Sometimes I like to browse the religion section at major book retailers (Borders, B&N), not because I usually buy anything, but because I like to see what perspectives on Christian faith people are interested in (or at least what publishers think they’re interested in).
One thing I’ve noticed recently is that there seems to be nearly as much liberal tripe on the shelves as conservative tripe. It used to be that anti-evolution screeds and “purpose-driven” drivel dominated the shelves, but I’ve noticed a distinct uptick in left-of-center tomes.
The problem isn’t the liberalism, per se; its the dessicated, uninspiring version of Christianity that so many of these books seem to be peddling.
One book I was flipping through yesterday, written by a confessedly liberal pastor, urged the reader to stop worshiping Jesus and start following him. This is a classical liberal trope, that Christians (or Paul or the Catholic Church or someone) took the “simple” religion of Jesus the mystic/activist/countercultural prophet/shaman/whatever and transformed it into a religion about Jesus.
In this particular book, following Jesus coincides neatly with a litany of left-liberal causes. But what baffles me about this particular strain of liberal Christianity is why anyone would bother with it.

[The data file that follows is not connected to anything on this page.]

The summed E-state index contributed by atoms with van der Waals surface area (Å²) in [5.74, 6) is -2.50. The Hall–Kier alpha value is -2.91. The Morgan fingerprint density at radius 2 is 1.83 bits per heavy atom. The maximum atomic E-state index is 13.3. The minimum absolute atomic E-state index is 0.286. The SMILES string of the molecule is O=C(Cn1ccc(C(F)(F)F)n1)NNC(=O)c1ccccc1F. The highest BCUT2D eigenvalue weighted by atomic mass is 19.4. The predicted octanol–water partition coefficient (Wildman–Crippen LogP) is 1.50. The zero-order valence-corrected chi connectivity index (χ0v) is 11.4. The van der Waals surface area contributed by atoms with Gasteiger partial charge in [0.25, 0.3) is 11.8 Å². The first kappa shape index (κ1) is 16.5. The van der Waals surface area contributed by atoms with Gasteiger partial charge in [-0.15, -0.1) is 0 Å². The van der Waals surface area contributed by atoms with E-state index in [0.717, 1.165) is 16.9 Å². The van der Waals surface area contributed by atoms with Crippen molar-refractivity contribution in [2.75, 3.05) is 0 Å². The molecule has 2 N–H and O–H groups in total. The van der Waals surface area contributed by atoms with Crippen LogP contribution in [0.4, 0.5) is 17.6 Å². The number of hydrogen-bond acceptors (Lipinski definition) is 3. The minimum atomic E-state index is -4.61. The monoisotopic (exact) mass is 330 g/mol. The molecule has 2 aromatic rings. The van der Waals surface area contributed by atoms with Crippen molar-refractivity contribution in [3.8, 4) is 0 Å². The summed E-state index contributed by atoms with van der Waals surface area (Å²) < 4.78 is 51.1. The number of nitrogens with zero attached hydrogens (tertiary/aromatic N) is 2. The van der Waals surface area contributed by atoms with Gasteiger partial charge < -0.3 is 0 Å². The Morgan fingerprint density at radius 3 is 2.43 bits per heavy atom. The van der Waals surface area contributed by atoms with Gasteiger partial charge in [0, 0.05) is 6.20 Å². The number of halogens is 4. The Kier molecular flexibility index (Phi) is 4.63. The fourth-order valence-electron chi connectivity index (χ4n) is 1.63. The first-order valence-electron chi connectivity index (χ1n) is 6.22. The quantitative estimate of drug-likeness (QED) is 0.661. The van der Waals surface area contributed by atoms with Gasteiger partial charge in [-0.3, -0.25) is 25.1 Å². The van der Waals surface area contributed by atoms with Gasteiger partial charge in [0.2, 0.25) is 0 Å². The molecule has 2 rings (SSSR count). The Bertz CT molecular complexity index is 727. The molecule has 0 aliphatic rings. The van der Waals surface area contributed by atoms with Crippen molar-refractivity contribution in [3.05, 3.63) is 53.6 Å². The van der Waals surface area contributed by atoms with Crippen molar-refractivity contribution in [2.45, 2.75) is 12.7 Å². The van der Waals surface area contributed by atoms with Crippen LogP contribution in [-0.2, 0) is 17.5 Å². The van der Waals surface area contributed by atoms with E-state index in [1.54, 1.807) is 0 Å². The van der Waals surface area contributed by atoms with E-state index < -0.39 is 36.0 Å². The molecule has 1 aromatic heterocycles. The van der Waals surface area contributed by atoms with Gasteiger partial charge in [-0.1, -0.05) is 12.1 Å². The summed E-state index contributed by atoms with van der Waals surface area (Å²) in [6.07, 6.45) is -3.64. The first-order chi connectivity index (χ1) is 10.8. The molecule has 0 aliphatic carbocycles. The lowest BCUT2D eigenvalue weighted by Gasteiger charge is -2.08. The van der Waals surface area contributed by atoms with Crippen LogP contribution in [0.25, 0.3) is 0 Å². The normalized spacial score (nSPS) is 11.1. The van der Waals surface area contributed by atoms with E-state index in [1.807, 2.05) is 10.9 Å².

I mean, if Jesus is divine, then we really ought to be worshiping him. Sure, worship will entail, among other things, doing his will, as the gospels attest, but presumably it will also involve the religion about Jesus that some liberals are so eager to jettison.
But if Jesus isn’t divine, but rather is (was?) a mere wise man/prophet/social critic, etc., then why organize your religion around him? In fact, as a moral exemplar, I can think of any number of people who are more immediately appealing than Jesus, not to mention more successful. Plus, if the entire religion about Jesus is a mistake, then he has to be judged one of history’s biggest failures as a teacher, doesn’t he?
The liberal Christianity of, e.g., the Jesus seminar–the one that wants to jettison Christianity’s entire metaphysics and economy of salvation–simply can’t offer a compelling reason why we should take Jesus–particularly the shadowy and fragmentary Jesus of historical reconstruction–as the model and meaning of our lives. At best he would be one member of a pantheon of prophets and sages whose insights we might or might not find helpful and whose lives we may or may not find inspiring and relevant.
You certainly don’t need Jesus to be a good liberal. If Jesus is the norm for human life, it’s only because he’s also divine.